Before I write my post on an upcoming planetary mission (promised in my last post), I wanted to complete my reporting on the Outer Planet Analysis Group (OPAG) meeting last week and the portion of the Small Bodies Analysis Group (SBAG) that I listened to Monday. These analysis groups (with their Mars and Venus counterparts) review NASA's planetary science program and provide feedback.
I picked up one key point in Monday’s meeting while listening to James Green, the head of NASA’s planetary science program. In reviewing his program’s projected budget, his team believes that it can start two additional New Frontiers missions ($1B each) and a single Discovery mission ($500M) in the next ten years. The balance between the two programs is NASA's choice; for approximately the same funding it could select one New Frontiers and three Discovery instead.
The Discovery program has been incredibly successful -- just look at the currently operating MESSENGER mission at Mercury and the Dawn spacecraft that just left Vesta headed for Ceres. However, many of the easy (read inexpensive) exciting missions have been done. And it is hard to fit an outer planets mission, and I suspect many potential comet and asteroid rendezvous missions, in its budget.
Alfred McEwen at the University of Arizona proposed an Io Discovery mission for the recently completed selection competition. He is also principle investigator for the HiRISE camera on the Mars Reconnaissance Orbiter. McEwen provided a proposal to the OPAG meeting to help make Discovery missions more competitive in future Discovery selections. In the justification, he said that the Discovery program as currently structured doesn’t provide sufficient funding for outer planet missions with adequate budgetary reserves. (His proposal was to help mitigate this problem by adjusting the Discovery cost cap by the length of time required to conduct the selected mission.)
If that remains true, the Discovery program may remain an inner solar system (say from Venus to the asteroid belt) program. However, in the last Discovery competition many Venus missions were proposed but none made it as far as the finalists list, suggesting that the next step for Venus may require a larger New Frontiers class mission. NASA is looking to fly approximately five new missions to Mars starting in 2017 (see my previous post) outside of the Discovery program. So the single new Discovery mission may target another inner solar system destination.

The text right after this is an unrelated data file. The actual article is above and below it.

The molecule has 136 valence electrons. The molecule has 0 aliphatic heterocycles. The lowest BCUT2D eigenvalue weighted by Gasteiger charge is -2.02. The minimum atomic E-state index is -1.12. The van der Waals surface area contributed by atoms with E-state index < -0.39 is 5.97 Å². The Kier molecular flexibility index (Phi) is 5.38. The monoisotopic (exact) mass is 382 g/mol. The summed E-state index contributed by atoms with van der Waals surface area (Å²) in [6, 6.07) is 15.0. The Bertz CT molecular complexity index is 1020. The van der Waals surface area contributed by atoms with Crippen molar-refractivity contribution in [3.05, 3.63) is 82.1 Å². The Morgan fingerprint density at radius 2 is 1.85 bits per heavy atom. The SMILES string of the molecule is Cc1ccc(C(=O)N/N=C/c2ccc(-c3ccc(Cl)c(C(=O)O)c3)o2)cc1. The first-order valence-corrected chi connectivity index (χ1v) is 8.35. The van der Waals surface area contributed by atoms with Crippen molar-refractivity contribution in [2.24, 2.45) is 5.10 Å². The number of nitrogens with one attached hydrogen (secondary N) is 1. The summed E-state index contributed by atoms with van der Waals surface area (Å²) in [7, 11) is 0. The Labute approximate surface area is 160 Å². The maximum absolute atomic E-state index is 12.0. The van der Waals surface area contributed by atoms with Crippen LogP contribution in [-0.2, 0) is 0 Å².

Two New Frontiers missions gives an outer solar system mission, a comet sample return, a Trojan asteroid mission, and a Venus lander mission better chances of being selected. I don't know if NASA used this reasoning in laying out it's roadmap, but it's a balance between New Frontiers and Discovery that I agree with.
A couple of other points from the OPAG meeting:
I have often wondered why the Europa multi-flyby proposal (nicknamed the Europa Clipper) has been estimated to cost $2B when ESA can fly a Ganymede orbiter with Callisto and two Europa flybys for ~$1.2B and NASA estimates a multi-flyby mission for Io would cost ~$1B. The answer may be as simple as, “it’s the radiation”. In a recap of the multi-flyby Europa concept, the presenter mentioned that the Jupiter Juno New Frontiers mission (perhaps $1B in 2015 dollars) will receive around 1/10th (worst case 1/3rd) the radiation of the Europa mission. Those thirty or so Europa flybys the Clipper would do would expose the spacecraft to an incredible radiation load, and that may drive the cost difference compared to the other missions.
The availability of plutonium 238 for power supplies for future planetary missions has been a concern for the last several years. An update on the situation at the OPAG meeting stated that NASA has on hand two additional Curiosity radioisotope systems (MMRTGs), one of which will be used for the 2020 rover mission. The second set could be used by the Europa mission or potentially another mission. In addition, NASA continues to develop the next generation of power supplies (ASRGs), and plans to have one available for a New Frontiers or Discovery mission. However, the Pu-238 supply is becoming old and out of spec. It’s essential that production of new Pu-238 begin to enable missions in the next decade.
A closing note: Curiosity has hit the jackpot, already. Water flowed across its landing site, possibly multiple times. If you haven’t read Emily Lakdawalla’s post on the latest Curiosity news, I encourage you to do so. Remember, this is just the start of what promises to be an incredible stroll through Martian history. And we can look forward to equally exciting locations for ESA’s 2018 ExoMars rover and NASA’s 2020 rover to explore.